Girth Cross – Nothing is known relative to this Antiquity, than what is mentioned by the only Authority quoted which runs thus – This Cathedral had the Privilege of a Sanctuary, or Girth, and had a Girth-Cross, on the Bishop’s Dovecote Green which was a Sure Refuge for Manslayers, or such as had committed Slaughter by pure accident & misfortune, without any malice or design.

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Dr William Guild. A strong Polemic & Ecclesiastical controversialist himself, he did not fail to have his detractors as well as his admirers.  Spalding indulges in some especially severe strictures upon him in his “Journal of the Troubles & Memorable Transactions of Scotland, from 1624 to 1645,” making a number of grave charges against him, more especially with regard to the Demolition of the Bishop’s House in Old Aberdeen, which, however, was the Doctor’s own Property, having been gifted to him by Charles I in 1641.  Alluding to this & other Acts of Dr Guild which he strongly condemned, Spalding says:-
John Forbes Thomas Mercer, by the tolerance of Dr Guild, Principal of Kings College, caused Masons to throw down to the ground the Bishop’s Dovecot (which indeed was Ruinous & Unprofitable), to be Stones to the Bigging of a Song-School, which by some was not thought to be Sacrilegious, but yet was Evil done as others thought.  In the same manner, he (Dr Guild), dang down the Walls of the Snow Kirk to Big the College Dykes.  Now he is Demolishing the Bishop’s House, pitiful & lamentable to behold; Kirks and Stately Buildings first casten down by Ruffians & Rascals, and next by Churchmen under colour of Religion.  Dr Guild at his own hand cause break down the great Oaken Joists within the Bishop’s House and transported them therefrae for reparation of the College.  Pitiful to see so glorious a building thus thrown down by dispiteful Soldiers, and then Demolished by Doctors of Divinity.”  Finally, Spalding adds: “Dr Guild goes on most maliciously and causes cast down the Stately Wall standing within the Bishop’s Close, curiously Builded with hewn Stones and took the Stones down to the College for such vain uses as he thought most expedient (such was the iniquity of the times), and break down the Ashler Work about the Turrets, raised the Pavement of the Hall and caused laid them down to lay the Floor of the Common School.”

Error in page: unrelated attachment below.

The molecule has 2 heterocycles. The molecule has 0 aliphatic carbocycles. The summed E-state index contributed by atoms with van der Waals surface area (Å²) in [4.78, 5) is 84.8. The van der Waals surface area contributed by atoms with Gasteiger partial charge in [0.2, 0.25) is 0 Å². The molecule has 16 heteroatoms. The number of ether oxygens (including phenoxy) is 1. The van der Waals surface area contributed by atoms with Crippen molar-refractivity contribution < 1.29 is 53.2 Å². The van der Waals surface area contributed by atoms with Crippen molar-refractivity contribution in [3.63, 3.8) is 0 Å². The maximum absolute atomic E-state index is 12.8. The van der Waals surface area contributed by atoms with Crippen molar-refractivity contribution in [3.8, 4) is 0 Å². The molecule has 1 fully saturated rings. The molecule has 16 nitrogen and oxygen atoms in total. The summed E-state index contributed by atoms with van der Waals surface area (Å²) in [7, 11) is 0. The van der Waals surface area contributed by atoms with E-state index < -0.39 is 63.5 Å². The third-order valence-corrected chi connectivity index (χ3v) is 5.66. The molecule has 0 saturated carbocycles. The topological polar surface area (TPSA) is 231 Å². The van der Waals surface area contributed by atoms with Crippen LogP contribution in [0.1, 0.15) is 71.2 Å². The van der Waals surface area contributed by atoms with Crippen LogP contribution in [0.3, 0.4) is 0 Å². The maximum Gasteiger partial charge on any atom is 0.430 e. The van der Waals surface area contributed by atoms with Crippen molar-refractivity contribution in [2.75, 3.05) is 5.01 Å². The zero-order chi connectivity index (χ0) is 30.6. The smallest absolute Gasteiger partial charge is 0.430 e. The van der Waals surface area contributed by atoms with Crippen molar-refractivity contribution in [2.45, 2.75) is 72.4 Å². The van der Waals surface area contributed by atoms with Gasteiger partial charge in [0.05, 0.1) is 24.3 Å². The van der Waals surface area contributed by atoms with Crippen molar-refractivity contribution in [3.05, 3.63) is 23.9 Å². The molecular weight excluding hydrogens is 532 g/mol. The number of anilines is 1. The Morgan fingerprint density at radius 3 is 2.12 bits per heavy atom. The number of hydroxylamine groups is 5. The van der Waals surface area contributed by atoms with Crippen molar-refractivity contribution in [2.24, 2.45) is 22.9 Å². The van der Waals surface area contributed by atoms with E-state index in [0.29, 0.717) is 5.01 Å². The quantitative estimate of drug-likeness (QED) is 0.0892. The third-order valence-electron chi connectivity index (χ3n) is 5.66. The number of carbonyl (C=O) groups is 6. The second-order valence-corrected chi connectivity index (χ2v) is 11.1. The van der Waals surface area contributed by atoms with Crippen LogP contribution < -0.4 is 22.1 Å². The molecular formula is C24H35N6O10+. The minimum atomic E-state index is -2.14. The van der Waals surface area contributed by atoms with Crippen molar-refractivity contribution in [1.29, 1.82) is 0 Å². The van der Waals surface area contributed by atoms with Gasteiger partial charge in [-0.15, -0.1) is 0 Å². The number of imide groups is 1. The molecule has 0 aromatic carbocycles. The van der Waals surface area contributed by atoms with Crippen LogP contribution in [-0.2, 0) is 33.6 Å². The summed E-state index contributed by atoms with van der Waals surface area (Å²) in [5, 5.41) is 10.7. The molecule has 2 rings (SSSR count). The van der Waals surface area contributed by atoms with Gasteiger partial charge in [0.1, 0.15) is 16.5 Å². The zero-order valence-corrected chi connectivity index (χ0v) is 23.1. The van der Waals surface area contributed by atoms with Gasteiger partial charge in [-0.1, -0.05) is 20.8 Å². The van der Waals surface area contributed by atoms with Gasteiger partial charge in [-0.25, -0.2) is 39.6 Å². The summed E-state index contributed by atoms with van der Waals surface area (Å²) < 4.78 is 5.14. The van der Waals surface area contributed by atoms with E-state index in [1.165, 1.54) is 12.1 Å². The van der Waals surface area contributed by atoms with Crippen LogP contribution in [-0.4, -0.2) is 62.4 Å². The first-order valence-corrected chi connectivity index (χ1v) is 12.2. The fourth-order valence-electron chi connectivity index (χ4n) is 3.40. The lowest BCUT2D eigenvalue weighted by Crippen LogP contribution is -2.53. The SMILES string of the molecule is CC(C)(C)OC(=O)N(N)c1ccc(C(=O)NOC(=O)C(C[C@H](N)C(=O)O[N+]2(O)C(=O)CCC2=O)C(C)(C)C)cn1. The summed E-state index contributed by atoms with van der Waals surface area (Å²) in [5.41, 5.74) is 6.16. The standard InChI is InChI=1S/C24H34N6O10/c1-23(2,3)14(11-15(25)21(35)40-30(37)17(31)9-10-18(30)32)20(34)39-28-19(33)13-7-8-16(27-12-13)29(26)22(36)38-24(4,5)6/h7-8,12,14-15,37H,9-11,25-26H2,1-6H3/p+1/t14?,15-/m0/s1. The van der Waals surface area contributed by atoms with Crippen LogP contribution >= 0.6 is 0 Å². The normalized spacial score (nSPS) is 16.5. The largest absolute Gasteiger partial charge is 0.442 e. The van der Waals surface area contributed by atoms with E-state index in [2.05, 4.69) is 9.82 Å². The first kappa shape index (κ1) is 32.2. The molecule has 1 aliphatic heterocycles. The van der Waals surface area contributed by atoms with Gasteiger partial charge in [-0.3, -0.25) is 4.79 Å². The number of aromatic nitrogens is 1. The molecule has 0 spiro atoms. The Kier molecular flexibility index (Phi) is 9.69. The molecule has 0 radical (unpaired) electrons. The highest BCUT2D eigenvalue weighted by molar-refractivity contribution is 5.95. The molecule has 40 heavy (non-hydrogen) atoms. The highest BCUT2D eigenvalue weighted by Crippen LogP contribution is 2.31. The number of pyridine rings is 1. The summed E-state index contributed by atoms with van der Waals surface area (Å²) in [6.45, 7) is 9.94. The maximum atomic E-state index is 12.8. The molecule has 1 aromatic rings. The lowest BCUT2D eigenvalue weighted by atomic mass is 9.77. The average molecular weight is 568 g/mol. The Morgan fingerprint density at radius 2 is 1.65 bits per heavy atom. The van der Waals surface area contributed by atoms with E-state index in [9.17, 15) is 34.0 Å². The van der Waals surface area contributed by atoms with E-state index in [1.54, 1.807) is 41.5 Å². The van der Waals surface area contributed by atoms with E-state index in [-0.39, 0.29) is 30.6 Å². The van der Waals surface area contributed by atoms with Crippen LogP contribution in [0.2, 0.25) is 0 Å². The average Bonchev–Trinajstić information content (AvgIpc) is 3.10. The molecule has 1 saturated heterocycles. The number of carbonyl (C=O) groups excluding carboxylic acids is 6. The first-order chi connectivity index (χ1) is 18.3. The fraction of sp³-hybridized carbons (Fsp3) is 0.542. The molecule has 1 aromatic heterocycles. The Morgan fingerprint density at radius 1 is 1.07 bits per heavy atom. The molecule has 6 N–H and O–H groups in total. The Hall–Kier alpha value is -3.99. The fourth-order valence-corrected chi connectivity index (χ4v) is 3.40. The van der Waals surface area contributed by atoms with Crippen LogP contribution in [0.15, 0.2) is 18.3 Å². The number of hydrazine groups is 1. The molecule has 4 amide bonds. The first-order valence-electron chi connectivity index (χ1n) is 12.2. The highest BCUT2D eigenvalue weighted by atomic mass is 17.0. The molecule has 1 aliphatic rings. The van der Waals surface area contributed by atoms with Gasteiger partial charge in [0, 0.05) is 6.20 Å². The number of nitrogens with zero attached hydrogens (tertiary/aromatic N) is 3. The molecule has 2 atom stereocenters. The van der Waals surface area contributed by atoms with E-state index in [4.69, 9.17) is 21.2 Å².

All this may be highly objectionable in the eyes of many, but this at least can be said for Dr Guild, that he was not using the Old Buildings for his own private ends, but for the Benefit of the College; and it is only right to state that, after all his bitter denunciation, Spalding himself makes the apologetic admission “It is true this House, Yards & Precincts were given to him by the Estates whereof he might have made a more Godly use by Upholding rather than Demolishing the same.

Kings College & Old Aberdeen